More than 20 years after the launch of a landmark clinical trial, follow-up examinations and analyses found that not all patients with elevated eye pressure need pressure-lowering treatment to prevent vision loss from glaucoma.
When the study was launched, it was universally accepted that all patients with elevated eye pressure should be given medication to lower that pressure. The Ocular Hypertension Treatment Study — funded by the National Eye Institute of the National Institutes of Health (NIH) and led by researchers at Washington University School of Medicine in St. Louis — recruited more than 1,600 patients nationally who were at moderate to high risk for glaucoma because of elevated eye pressure. The purpose was to evaluate how successful medication was at preserving vision.
Half of the patients were randomly selected to receive daily treatment with eye drops to lower intraocular pressure, and the other half were observed without treatment. After seven years, when the treatment had been shown to be highly effective, patients in both groups were given the treatment. In this latest phase of the study, researchers evaluated which patients went on to develop glaucoma after the initial study had concluded.
As reported online April 15 in the journal JAMA Ophthalmology, the researchers found that about 25% of study participants went on to develop vision loss from glaucoma in at least one eye, a lower rate than what was expected. The conventional thinking had been that most patients with elevated eye pressure probably should receive treatment.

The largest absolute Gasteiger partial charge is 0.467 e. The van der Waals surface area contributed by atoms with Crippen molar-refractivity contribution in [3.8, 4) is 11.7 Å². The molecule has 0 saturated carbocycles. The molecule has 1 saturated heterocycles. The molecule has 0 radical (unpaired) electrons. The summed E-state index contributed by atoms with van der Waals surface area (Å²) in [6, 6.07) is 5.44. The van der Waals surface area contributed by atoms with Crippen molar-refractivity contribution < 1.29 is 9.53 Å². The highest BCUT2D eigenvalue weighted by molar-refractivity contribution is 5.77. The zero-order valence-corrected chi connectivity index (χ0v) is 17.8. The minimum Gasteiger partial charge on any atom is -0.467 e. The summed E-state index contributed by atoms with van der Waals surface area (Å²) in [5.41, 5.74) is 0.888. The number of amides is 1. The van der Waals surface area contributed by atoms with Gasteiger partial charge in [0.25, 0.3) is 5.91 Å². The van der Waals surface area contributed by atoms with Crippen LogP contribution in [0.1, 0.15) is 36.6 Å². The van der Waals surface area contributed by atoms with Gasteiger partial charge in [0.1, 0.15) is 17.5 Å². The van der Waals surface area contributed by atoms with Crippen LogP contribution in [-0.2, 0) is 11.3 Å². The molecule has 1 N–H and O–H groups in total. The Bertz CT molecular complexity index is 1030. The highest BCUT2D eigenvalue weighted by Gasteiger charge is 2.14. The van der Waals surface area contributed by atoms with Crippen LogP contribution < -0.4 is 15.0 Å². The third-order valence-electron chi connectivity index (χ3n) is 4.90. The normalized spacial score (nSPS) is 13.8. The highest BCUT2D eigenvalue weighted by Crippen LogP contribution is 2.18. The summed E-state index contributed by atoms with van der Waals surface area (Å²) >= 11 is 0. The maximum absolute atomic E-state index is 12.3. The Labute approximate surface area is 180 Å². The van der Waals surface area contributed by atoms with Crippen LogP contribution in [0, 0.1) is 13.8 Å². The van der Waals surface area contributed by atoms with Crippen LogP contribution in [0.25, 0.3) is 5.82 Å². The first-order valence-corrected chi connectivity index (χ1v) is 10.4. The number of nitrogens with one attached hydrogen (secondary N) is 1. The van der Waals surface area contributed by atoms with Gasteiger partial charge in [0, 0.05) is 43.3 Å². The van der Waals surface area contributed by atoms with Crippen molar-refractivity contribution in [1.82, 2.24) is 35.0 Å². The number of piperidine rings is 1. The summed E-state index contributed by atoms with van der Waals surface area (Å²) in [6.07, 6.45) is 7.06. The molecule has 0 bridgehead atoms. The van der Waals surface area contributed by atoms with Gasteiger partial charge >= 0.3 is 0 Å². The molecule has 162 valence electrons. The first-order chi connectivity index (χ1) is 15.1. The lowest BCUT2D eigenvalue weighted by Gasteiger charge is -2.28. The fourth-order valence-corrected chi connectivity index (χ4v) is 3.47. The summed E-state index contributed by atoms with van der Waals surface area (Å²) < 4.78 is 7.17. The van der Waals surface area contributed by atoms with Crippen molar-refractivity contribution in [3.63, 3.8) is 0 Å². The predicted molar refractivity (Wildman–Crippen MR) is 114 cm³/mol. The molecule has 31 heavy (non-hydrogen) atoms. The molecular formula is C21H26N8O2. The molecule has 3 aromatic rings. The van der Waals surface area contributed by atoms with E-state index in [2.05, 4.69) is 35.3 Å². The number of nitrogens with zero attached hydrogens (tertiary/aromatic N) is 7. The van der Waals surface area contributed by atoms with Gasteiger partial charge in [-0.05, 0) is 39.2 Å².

“But treating elevated eye pressure can be expensive and inconvenient, so we wanted to determine whether all individuals with high pressure should be treated,” said Michael A. Kass, MD, the Bernard Becker Professor of Ophthalmology & Visual Sciences. “With only 25% of the individuals in the study developing vision loss in one or both eyes after all these years, we know now that not all of those patients needed to be treated.”
Glaucoma is one of the leading causes of blindness in the United States and the No. 1 cause of blindness in Black Americans. Elevated eye pressure develops in 4% to 7% of the people in the United States over age 40, and the conventional wisdom prior to the study had been to prescribe pressure-lowering drops. But those medications can cost hundreds of dollars per year; they can cause side effects in some people; and many people, especially older individuals, find it difficult to put drops in their eyes every day.
Fluid in the eye regularly flows in and out. Elevated pressure results when the fluid drains too slowly.
In the initial phase of the study, the incidence of glaucoma fell significantly in those who received treatment.
“We showed that preventive treatment clearly works because it reduced the incidence of glaucoma by 50% to 60% after five to seven years,” said Kass, who served as national chair of the study. “But even with that substantial decrease, the total number of people who developed glaucoma remained relatively low. We had shown that treatment is effective, and we demonstrated that not everyone with high eye pressure needs to be treated.”
The follow-up analysis sought to uncover patterns and risk factors to identify which patients needed pressure-lowering treatment and which might simply require monitoring. Of the study participants, 46% had evidence of glaucoma in one or both of their eyes, but only 25% had experienced any vision loss when examined 20 years after the study’s launch.